Thursday, September 16, 2010

Eight of 16 CJIs were 'corrupt': Ex-law min

Eight of 16 CJIs were 'corrupt': Ex-law min

New Delhi, September 16, 2010

Former Union Law Minister Shanti Bhushan on Thursday told the Supreme Court that at least eight of the 16 chief justices of India (CJIs) were "definitely corrupt". In an affidavit filed on Thursday, senior counsel Shanti Bhushan said that six of the CJIs were "definitely honest" and he could not comment on the remaining two judges. 

The senior counsel sought to be impleaded in a case in which his son Prashant Bhushan is facing contempt proceedings. 

Sixteen CJIs that Shanti Bhushan has mentioned in his affidavit are: Justice Rangnath Mishra, Justice K N Singh, Justice M H Kaina, Justice L M Sharma, Justice M N Venkatachalliah, Justice A M Ahemadi, Justice J S Verma, Justice M M Punchhi, Justice A S Anand, Justice S P Bharucha, Justice B N Kirpal, Justice G B Pathak, Justice Rajendra Babu, Justice R C Lohati, Justice V N Khare and Justice Y K Sabharwal.

Shanti Bhushan in his affidavit said that two former CJIs had personally told him that their immediate predecessors and immediate successors were corrupt judges.

He said that the names of those four CJIs were included in the list of eight corrupt CJIs.

Jobless father gets child maintenance from estranged wife

Jobless father gets child maintenance from estranged wife

HYDERABAD: If divorce and child custody laws are loaded against men, at least one such case has taken an objective turn at a city family court. Recently, the additional bench of the Hyderabad family court ruled in favour of a man who after winning the child's custody, sought financial aid from his working wife to raise the child until he was 18. The reason? The man in his petition stated that he had lost his job to make his marriage work thus holding the woman responsible for his jobless state.

The wife, who is a government employee, had filed for a divorce petition when the husband filed a petition simultaneously seeking the child's custody, stating that she had deserted their son. His custody claim was not countered by the wife and hence the court granted him the seven-year-old's custody. It was following this that he sought financial aid from his wife to raise the child, stating that he had been forced to spend considerable time at home to take care of the child and also trying to make his marriage work. In his petition he stated that he put in all possible efforts to save the marriage but his wife refused to listen to him. At a later date, she dumped her husband and child and walked out of their home. The divorce petition filed by her is still pending at the court.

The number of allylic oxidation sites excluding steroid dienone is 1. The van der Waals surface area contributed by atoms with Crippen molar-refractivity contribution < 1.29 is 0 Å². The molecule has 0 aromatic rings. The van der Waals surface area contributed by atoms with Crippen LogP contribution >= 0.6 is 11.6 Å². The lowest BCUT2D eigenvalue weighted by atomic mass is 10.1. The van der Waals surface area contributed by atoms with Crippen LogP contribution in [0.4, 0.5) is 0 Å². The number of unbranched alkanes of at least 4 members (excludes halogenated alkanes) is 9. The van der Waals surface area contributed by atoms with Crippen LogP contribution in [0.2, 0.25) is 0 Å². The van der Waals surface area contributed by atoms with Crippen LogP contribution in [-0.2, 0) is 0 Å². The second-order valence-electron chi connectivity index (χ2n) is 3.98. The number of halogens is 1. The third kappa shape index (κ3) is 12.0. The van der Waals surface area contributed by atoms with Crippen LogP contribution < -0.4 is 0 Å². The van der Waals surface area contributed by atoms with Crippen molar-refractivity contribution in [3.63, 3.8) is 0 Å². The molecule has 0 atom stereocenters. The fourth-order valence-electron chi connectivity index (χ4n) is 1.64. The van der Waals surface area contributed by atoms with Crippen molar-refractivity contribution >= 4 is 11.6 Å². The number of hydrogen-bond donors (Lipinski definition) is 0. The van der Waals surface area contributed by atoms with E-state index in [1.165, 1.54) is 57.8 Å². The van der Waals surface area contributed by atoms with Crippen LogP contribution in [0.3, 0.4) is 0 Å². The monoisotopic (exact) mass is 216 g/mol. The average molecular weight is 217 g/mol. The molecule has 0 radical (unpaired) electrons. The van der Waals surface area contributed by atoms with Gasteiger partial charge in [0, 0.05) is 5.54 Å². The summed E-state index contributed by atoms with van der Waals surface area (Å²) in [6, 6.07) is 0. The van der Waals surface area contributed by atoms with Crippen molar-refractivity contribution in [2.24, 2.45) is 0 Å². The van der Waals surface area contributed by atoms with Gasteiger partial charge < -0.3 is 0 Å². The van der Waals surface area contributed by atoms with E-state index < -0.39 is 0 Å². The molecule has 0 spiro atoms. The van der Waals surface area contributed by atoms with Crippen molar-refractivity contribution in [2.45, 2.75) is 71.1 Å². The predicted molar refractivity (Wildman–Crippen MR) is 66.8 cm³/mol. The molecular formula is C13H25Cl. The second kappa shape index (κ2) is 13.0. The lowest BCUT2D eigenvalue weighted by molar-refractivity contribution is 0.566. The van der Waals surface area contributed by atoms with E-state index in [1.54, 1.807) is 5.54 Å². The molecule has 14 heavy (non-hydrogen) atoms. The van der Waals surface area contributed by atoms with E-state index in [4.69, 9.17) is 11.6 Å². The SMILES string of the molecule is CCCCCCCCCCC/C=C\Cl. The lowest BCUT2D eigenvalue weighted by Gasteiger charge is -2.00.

This personal stress, he said, claimed his job of an administrator at a city-based hospital. "The mother has been asked by the court to bear the actual expenses of the child's education," said the lawyer representing the woman on conditions of anonymity. The amount will vary every month depending on the needs of the child.

This is not the first time that a man has sought financial aid from his estranged wife. A couple of months ago, a man moved the court seeking alimony from his wife citing his unemployment as the reason. However, this could well be among the first such verdicts wherein the court has conceded to the man's petition, by asking the woman to financially aid the man.

Nevertheless, lawyers are now speculating if the court would grant the divorce, now that it has made the woman responsible to bear the expenditure of the child's education. Also, lawyers are wondering what the court would do if the father manages to obtain employment by the time it hears the divorce petition. "For this the mother will have to file a petition or state during the hearing that the husband has found a job and that she no longer needs to pay for the child. However, this may take some time,'' a lawyer said.